We conducted cluster analysis to identify species assemblages and to confirm the boundaries found in the PS analysis. One of the more common types of cluster analysis, tree clustering, was employed. This method uses the dissimilarities or distance between objects when forming the clusters, in which samples were arranged into groups with a similar biotic composition (Clifford and Stephenson, 1975). As the number of hauls (1160) would make interpretation difficult, we grouped into a 150 m depth bin for every two years. These class depths or strata were labelled with the maximum depth value of the class. Therefore, for every two years (2002–2003, 2004–2005, 2006–2007, 2008–2009, 2010–2011) there were 10 strata named: 150, 300, 450,…, 1350, 1500, resulting in a total of 50 strata. The mean number of specimens per strata for each species was root-root transformed (x1/4)to dampen the influence of abundant species (Field et al., 1982). We use Bray-Curtis similarity, which ignores joint absences that are common in marine survey data where many of the species are absent from the majority of the samples (Field and McFarlane, 1968). Moreover, with the root-root transformation and the Bray-Curtis measure, the similarity coefficient is invariant to a scale change (Stephenson and Burges, 1980). The dissimilarity matrix of the data was calculated in R (R Development Core Team, 2011) and cluster analysis was carried out using Statistica (Statsoft Inc., 1998).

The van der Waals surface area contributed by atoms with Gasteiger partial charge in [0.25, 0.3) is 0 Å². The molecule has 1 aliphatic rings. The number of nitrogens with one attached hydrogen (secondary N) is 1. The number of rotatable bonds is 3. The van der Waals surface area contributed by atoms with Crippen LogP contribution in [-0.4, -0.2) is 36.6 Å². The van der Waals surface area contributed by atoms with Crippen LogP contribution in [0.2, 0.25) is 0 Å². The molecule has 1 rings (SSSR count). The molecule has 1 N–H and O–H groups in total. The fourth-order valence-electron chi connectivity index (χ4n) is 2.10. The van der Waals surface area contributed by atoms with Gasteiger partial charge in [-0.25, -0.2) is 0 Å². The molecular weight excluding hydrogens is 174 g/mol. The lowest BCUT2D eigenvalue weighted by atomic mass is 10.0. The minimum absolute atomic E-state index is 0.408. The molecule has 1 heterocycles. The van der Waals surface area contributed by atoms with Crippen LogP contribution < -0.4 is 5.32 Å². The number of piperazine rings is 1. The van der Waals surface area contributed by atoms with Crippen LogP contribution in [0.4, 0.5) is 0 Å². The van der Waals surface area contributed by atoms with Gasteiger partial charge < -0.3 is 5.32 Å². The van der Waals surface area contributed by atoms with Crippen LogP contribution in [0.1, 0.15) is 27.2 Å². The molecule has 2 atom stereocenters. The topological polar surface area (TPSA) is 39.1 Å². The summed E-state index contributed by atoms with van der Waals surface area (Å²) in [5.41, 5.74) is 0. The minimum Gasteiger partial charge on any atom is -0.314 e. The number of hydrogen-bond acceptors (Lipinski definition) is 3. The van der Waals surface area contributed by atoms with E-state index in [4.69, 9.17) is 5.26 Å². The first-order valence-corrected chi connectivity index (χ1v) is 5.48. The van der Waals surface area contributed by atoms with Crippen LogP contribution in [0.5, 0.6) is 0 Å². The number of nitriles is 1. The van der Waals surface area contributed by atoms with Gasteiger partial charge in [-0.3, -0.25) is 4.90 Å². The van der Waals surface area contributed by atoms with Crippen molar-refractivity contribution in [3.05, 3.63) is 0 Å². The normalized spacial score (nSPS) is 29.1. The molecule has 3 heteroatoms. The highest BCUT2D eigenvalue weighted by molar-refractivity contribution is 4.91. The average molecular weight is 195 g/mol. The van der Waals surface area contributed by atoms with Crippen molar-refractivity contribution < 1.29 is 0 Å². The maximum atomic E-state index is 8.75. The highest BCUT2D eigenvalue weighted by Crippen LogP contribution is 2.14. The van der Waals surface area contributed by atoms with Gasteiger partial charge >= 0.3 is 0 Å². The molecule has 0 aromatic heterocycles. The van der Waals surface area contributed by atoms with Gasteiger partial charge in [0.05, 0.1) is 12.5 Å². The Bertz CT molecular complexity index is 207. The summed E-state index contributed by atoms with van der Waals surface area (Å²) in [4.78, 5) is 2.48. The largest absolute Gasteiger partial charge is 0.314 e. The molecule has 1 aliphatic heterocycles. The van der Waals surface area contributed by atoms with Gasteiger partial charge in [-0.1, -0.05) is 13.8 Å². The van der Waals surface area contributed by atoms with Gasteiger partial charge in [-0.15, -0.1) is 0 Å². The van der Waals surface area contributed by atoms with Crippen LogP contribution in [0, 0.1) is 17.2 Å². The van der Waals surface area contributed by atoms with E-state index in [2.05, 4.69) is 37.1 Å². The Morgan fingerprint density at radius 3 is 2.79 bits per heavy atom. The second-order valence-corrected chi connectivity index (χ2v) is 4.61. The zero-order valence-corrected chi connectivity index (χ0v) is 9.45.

In order to confirm the results of the cluster analysis and to describe which species make up each assemblage, two more multivariate techniques were used, Correspondence Analysis (CA) and Principal Component Analysis (PCA). There are other ordination methods that were developed specifically for ecological data (Ter Braak, 1986; Zuur et al., 2007) and have been used successfully in other studies of demersal fishes (e.g. Bianchi, 1992). We used PCA to facilitate the comparison with previous works in near areas (Mahon, 1998; Lorenzo, 2011). Species loadings on the principal components (PCs) were used to identify groups of species that tend to co-occur (i.e. assemblages). Previous analyses have shown that ubiquitous species may be a member of more than one assemblage, and PCA allows a species to be associated with more than one component. The PCs with eigenvalues >1 are considered to represent statistically significant assemblages (Jolliffe, 1986). VARIMAX rotation was used for the PCs having eigenvalues >1 in the unrotated PC extraction (Jolliffe, 1986). Every assemblage can potentially be present at every site, as the assemblages are not mutually exclusive in space. The data and the transformations used in these analyses were the same as those used in the cluster analysis and were performed by Statistica program.